Image for Efforts to rewild London’s rivers are yielding results, finds report

Efforts to rewild London’s rivers are yielding results, finds report

Sightings of kingfishers in the capital have increased by 450 per cent since 2000, thanks to significant river restoration projects

Sightings of kingfishers in the capital have increased by 450 per cent since 2000, thanks to significant river restoration projects

The fleeting sight of a kingfisher flitting across the water has become more common in London over the last two decades thanks to ongoing efforts to rewild the city’s waterways.

That’s according to a report by the Catchment Partnerships in London Group (CPiL), which manages the city’s rivers. It found that sightings of the blue and orange birds have increased by 450 per cent since 2000, compared to the 20 years before.

Two inner-city boroughs that have seen significant river restoration projects – Lewisham and Tower Hamlets – both showed large increases in kingfisher sightings. Lewisham recorded just 27 sightings of the birds between 1980 and 2000, but reported 209 in the following two decades. Tower Hamlets, meanwhile, logged 11 kingfisher sightings pre-2000, but 130 since.

Daubenton’s bats and grey wagtails have also been sighted in greater numbers along the capital’s waterways, according to CPiL, which claims London’s river improvement programmes promote social inclusion because they happen in high and low-income areas.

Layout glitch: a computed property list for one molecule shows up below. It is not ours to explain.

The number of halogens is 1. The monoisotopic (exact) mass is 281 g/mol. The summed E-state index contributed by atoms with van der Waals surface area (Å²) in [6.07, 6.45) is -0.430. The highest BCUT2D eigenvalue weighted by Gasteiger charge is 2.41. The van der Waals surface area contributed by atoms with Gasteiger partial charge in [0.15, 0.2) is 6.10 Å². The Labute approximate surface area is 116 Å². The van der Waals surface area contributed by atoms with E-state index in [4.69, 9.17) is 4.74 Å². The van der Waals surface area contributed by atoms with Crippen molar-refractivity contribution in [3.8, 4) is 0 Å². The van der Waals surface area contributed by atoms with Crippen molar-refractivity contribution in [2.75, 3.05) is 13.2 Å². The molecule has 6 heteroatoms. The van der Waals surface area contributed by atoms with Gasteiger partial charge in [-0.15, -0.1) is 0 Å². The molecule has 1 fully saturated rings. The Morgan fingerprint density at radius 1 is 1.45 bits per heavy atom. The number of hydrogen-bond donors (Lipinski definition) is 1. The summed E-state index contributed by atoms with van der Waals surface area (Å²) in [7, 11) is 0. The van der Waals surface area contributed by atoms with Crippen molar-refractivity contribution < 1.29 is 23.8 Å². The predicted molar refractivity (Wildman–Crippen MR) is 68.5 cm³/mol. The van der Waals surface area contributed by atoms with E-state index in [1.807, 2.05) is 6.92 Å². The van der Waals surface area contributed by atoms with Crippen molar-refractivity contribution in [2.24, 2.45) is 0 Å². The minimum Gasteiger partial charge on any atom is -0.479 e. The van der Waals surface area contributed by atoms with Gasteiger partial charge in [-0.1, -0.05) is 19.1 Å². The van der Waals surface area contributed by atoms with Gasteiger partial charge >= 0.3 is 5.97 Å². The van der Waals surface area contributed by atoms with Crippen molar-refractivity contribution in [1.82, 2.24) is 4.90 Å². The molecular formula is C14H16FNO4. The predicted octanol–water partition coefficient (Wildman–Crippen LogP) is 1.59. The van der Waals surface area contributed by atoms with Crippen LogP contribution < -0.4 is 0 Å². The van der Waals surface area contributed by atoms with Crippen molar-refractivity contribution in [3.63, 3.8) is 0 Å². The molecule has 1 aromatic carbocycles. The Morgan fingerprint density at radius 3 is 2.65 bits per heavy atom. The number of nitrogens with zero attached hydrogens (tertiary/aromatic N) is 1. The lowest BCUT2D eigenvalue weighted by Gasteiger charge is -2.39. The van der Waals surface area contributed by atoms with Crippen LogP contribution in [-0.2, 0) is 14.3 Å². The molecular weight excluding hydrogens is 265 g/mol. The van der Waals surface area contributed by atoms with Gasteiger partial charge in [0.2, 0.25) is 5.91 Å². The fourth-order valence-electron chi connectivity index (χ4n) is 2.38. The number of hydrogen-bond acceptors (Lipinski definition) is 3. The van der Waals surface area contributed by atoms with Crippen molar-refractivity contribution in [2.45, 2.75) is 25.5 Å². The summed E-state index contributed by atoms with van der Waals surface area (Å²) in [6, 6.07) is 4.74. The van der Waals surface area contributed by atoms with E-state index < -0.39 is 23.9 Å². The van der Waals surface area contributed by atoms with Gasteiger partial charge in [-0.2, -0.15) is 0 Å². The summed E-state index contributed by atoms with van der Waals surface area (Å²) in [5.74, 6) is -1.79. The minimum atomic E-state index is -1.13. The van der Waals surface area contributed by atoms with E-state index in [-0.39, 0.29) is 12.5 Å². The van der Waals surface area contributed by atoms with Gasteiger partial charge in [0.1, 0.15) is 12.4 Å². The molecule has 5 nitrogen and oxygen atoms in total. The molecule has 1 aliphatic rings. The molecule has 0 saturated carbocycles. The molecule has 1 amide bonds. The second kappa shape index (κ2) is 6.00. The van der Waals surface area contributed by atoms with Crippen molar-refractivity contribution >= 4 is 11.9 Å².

“Not only have these rewilded rivers made it easier for key wildlife species to live here, they have made it easier for people too,” said CPiL’s David Webb, speaking in 2020. “This year’s lockdown showed just how important it is for public health that people have access to nature; river rewilding is an affordable way to bring high-quality blue-green space into built-up areas.”

London has approximately 400 miles of riverways, three-quarters of which are encased below ground in concrete and metal tubes. Since 2000, more than 20 miles have been restored. CPiL wants to see the pace increase to three miles per year in order to meet the target of a third of London’s rivers restored by 2050.

“London’s rivers are an important indicator of the environmental health of the city,” said Shirley Rodrigues, deputy mayor for environment and energy at the Greater London Authority. “Although there is a long way to go to make all London’s rivers clean and wildlife-rich, it’s great to see progress is being made to restore and rewild our rivers.”

Main image: Vincent Van Zalinge

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